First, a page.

Humans, it seems, are worse than a nuclear disaster. A long-term study of animal populations around Chernobyl has found wildlife to be flourishing in the absence of human activity. A team of scientists surveyed the human exclusion zone surrounding the site, observing large animals like deer and elk to be in abundance despite lingering radiation.

As radioactive particles poured out of the Chernobyl Nuclear Power Plant in 1986, a 4,200 km sq (1,621 mi sq) human exclusion zone was established around the site. Earlier aerial surveys had suggested wildlife numbers in the area had recovered somewhat, but this first large-scale study of the region suggests that though radiation is harmful to their well being, the effects of human populations may be more damaging.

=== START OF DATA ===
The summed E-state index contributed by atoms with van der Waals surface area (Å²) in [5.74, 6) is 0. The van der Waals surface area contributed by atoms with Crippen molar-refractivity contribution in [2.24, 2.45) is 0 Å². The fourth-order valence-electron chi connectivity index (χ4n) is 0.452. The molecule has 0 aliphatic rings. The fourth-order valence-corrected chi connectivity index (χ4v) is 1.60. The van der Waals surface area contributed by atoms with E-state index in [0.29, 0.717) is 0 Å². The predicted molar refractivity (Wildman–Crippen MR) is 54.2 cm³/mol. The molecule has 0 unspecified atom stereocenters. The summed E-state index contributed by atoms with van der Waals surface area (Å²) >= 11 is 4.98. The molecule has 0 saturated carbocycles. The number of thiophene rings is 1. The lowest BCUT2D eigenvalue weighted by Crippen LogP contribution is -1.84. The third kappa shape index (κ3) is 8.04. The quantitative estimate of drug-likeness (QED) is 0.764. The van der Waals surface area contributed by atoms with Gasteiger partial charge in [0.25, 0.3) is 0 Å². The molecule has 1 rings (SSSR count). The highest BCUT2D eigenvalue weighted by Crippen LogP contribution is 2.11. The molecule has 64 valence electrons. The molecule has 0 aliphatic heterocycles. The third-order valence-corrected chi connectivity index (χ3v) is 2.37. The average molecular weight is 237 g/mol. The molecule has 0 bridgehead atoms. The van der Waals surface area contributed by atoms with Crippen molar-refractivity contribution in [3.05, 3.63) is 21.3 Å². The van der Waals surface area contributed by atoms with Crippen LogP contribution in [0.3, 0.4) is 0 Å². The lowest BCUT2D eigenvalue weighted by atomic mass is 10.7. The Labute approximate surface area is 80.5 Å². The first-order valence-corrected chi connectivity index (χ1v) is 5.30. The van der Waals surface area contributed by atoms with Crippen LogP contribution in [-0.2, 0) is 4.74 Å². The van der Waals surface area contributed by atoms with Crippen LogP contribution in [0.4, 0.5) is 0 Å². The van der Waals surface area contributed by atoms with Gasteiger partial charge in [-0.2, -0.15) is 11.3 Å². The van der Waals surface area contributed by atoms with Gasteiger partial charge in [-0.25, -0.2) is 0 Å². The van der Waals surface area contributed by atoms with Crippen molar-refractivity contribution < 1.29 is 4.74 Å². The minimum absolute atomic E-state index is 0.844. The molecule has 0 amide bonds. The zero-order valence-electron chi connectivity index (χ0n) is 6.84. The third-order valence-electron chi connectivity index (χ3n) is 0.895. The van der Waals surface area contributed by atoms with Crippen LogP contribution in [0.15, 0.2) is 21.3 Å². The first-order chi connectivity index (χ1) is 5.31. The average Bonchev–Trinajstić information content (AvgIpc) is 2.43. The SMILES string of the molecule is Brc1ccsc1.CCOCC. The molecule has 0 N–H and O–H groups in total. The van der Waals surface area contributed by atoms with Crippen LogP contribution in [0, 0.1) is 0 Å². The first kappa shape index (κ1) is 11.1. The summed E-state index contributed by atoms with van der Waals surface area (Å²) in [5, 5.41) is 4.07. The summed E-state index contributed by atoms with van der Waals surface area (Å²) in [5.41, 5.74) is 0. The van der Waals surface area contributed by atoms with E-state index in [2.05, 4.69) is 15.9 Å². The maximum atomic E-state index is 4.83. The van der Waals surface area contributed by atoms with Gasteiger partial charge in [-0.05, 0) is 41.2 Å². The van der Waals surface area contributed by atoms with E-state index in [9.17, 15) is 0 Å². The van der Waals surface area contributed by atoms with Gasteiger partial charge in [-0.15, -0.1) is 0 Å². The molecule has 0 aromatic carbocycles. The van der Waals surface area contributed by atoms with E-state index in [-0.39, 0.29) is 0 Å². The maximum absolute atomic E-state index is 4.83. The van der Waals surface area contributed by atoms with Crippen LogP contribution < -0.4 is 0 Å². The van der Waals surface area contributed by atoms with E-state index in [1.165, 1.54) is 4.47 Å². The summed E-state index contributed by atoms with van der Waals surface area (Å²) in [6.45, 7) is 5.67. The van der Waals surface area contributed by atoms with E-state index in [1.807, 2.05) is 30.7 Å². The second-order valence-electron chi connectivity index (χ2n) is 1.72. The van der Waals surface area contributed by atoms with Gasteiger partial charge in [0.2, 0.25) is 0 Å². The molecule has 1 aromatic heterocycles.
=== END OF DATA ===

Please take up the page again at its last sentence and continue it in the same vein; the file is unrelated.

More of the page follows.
"This doesn’t mean radiation is good for wildlife, just that the effects of human habitation, including hunting, farming and forestry, are a lot worse," says the University of Portsmouth’s Professor Jim Smith.

Smith led an international team of scientists in analyzing historical data from aerial surveys and tallying animal tracks in the snow, finding that numbers of mammals like elk, roe deer, red deer, wild boar and wolves are growing in line with four other nature reserves in the region.

"There have been many reports of abundant wildlife at Chernobyl but this is the first large-scale study to prove how resilient they are," says Smith. "It’s very likely that wildlife numbers at Chernobyl are much higher than they were before the accident."

The research was published in the journal Current Biology.

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